Queen Of Shadows (Throne Of Glass book 4) by Sarah J Maas (book review).

‘Queen Of Shadows’ is book four in the ‘Throne Of Glass’ series by Sarah J Maas, I believe this will eventually be a seven book series with other added novellas. This is her series about Celaena Sardothien.

In this book, Celaena Sardothien has returned to Rifthold but, this time as her own person, no longer a prisoner or a slave. This time, she wants to have her revenge on her previous master, amongst other people, and she has brought her new friends with her. Celaena wants to fight for herself, her friends and family but, most of all, for her people who she wants to free from their tyrannical king.

I have to admit that these books are getting enormous and quite nerve-wracking to me these days. There is just so much going on in them but, at the same time, you get to the end and wonder what you’ve just spent the last 600 plus pages reading about. I’ll be honest and admit that I’m really not 100% sold on these books anymore and I just don’t seem to understand everything that’s going on in them anymore. I find that the most interesting sections are the last 150-200 pages or so. The previous pages could have been cut by a good 200 pages or so in my opinion and might have improved the pacing of the books.

One thing I enjoy in these books is the relationships Maas creates between the characters. You just don’t know how things are going to change between certain characters before it happens. Some people who were enemies change in this book to become the closest of friends which was interesting to watch. I also enjoy having all the different points of view, this time from Celaena, Manon, Dorian and others.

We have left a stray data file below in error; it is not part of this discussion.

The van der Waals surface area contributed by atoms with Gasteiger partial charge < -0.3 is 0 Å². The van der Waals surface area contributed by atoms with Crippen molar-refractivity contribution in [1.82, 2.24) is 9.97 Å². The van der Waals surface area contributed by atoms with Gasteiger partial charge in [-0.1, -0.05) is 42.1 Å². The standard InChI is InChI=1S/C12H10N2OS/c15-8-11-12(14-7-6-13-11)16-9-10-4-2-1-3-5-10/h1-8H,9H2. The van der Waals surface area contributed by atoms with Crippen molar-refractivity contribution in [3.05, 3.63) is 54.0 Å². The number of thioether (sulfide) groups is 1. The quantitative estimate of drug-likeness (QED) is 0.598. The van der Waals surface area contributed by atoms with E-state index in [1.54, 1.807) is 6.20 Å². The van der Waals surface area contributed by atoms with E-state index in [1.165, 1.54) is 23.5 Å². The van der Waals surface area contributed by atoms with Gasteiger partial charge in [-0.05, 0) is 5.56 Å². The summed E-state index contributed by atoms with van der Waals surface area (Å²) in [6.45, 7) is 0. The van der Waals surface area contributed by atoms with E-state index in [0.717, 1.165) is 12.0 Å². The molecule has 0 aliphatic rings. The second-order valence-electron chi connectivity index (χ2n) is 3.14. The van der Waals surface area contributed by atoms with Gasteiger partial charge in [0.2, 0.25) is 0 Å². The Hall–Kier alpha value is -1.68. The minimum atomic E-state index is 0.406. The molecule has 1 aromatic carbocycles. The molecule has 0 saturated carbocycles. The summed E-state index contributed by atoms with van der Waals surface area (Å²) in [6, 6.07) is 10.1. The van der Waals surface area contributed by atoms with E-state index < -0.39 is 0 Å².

My personal favourite are the Manon chapters, as I’ve really enjoyed watching her evolve as she realises certain things. I’ve also grown to like Lysandra, as her character has developed over this book in particular. We also learn a lot more about the Valg, in terms of who they are and what they want which I found interesting as up until now they’ve just been a bit of a faceless enemy.

I find Maas’ interpretation of the Fae to be interesting, especially in this book. They really are not the pointy-eared floaty characters from some books, they are much more beast-like. They seem to be forever smelling out people and growling, which is an interesting way of looking at them. I’ve certainly read Fae books where they are quite cold and distant but never seen them quite as animal like as in these books before.

One thing to take note of is that this book felt a lot darker than previous ones so I would say it’s not for younger readers in any way. There are some scenes of torture that are quite graphic in nature, so be warned. Oh and there are some romance scenes that turn a little hot and heavy, these sex scenes are not great in my view and I didn’t feel they were entirely necessary. If half of the sex scenes had been cut out the book would have been improved.

Overall, I will keep reading this series as there are only a couple more books and I’d like to see what happens at the end but I’m really hoping that the books won’t keep getting exponentially larger!

Sarah Bruch

June 2018

(pub: Bloomsbury Children’s Books, 2015. 648 page paperback. Price: £ 7.99 (UK). ISBN: 978-1-40885-861-5)

check out website: www.bloomsbury.com/uk/childrens/

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